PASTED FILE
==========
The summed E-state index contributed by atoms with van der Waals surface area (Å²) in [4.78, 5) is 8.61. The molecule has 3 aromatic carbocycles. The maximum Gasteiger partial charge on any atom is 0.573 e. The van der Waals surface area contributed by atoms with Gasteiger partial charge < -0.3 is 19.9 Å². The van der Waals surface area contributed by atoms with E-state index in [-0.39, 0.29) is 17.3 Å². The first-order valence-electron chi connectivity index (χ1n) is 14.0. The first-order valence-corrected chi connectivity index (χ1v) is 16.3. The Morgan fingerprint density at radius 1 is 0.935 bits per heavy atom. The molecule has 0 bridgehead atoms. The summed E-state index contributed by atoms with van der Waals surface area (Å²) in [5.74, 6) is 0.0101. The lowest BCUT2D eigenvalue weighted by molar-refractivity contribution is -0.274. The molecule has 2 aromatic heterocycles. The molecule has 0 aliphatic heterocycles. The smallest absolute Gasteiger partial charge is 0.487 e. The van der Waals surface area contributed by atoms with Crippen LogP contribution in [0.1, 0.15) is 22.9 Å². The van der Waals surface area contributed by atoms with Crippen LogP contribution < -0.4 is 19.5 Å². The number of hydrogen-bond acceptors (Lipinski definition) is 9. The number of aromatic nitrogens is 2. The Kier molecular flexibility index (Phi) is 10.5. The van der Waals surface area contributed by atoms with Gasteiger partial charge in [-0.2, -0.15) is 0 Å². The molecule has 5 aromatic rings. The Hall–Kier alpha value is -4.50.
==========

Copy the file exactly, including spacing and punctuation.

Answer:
The summed E-state index contributed by atoms with van der Waals surface area (Å²) in [4.78, 5) is 8.61. The molecule has 3 aromatic carbocycles. The maximum Gasteiger partial charge on any atom is 0.573 e. The van der Waals surface area contributed by atoms with Gasteiger partial charge < -0.3 is 19.9 Å². The van der Waals surface area contributed by atoms with E-state index in [-0.39, 0.29) is 17.3 Å². The first-order valence-electron chi connectivity index (χ1n) is 14.0. The first-order valence-corrected chi connectivity index (χ1v) is 16.3. The Morgan fingerprint density at radius 1 is 0.935 bits per heavy atom. The molecule has 0 bridgehead atoms. The summed E-state index contributed by atoms with van der Waals surface area (Å²) in [5.74, 6) is 0.0101. The lowest BCUT2D eigenvalue weighted by molar-refractivity contribution is -0.274. The molecule has 2 aromatic heterocycles. The molecule has 0 aliphatic heterocycles. The smallest absolute Gasteiger partial charge is 0.487 e. The van der Waals surface area contributed by atoms with Crippen LogP contribution in [0.1, 0.15) is 22.9 Å². The van der Waals surface area contributed by atoms with Crippen LogP contribution < -0.4 is 19.5 Å². The number of hydrogen-bond acceptors (Lipinski definition) is 9. The number of aromatic nitrogens is 2. The Kier molecular flexibility index (Phi) is 10.5. The van der Waals surface area contributed by atoms with Gasteiger partial charge in [-0.2, -0.15) is 0 Å². The molecule has 5 aromatic rings. The Hall–Kier alpha value is -4.50.